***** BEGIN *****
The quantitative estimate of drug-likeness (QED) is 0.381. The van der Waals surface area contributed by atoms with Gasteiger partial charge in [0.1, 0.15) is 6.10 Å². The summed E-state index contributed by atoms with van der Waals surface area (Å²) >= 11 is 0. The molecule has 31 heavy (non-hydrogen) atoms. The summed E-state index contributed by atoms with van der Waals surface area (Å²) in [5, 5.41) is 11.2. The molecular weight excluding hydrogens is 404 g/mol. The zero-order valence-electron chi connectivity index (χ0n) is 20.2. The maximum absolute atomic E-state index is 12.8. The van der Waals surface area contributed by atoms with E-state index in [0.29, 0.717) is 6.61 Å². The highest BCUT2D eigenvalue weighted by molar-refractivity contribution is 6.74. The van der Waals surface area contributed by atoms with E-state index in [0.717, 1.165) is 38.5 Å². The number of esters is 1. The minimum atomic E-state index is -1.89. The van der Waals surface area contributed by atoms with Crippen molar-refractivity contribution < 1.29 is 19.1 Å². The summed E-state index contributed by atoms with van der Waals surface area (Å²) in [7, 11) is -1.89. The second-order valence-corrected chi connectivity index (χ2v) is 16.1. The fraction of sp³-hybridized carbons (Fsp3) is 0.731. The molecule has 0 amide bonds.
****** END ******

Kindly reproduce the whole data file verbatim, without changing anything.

The quantitative estimate of drug-likeness (QED) is 0.381. The van der Waals surface area contributed by atoms with Gasteiger partial charge in [0.1, 0.15) is 6.10 Å². The summed E-state index contributed by atoms with van der Waals surface area (Å²) >= 11 is 0. The molecule has 31 heavy (non-hydrogen) atoms. The summed E-state index contributed by atoms with van der Waals surface area (Å²) in [5, 5.41) is 11.2. The molecular weight excluding hydrogens is 404 g/mol. The zero-order valence-electron chi connectivity index (χ0n) is 20.2. The maximum absolute atomic E-state index is 12.8. The van der Waals surface area contributed by atoms with E-state index in [0.29, 0.717) is 6.61 Å². The highest BCUT2D eigenvalue weighted by molar-refractivity contribution is 6.74. The van der Waals surface area contributed by atoms with E-state index in [0.717, 1.165) is 38.5 Å². The number of esters is 1. The minimum atomic E-state index is -1.89. The van der Waals surface area contributed by atoms with Crippen molar-refractivity contribution < 1.29 is 19.1 Å². The summed E-state index contributed by atoms with van der Waals surface area (Å²) in [7, 11) is -1.89. The second-order valence-corrected chi connectivity index (χ2v) is 16.1. The fraction of sp³-hybridized carbons (Fsp3) is 0.731. The molecule has 0 amide bonds.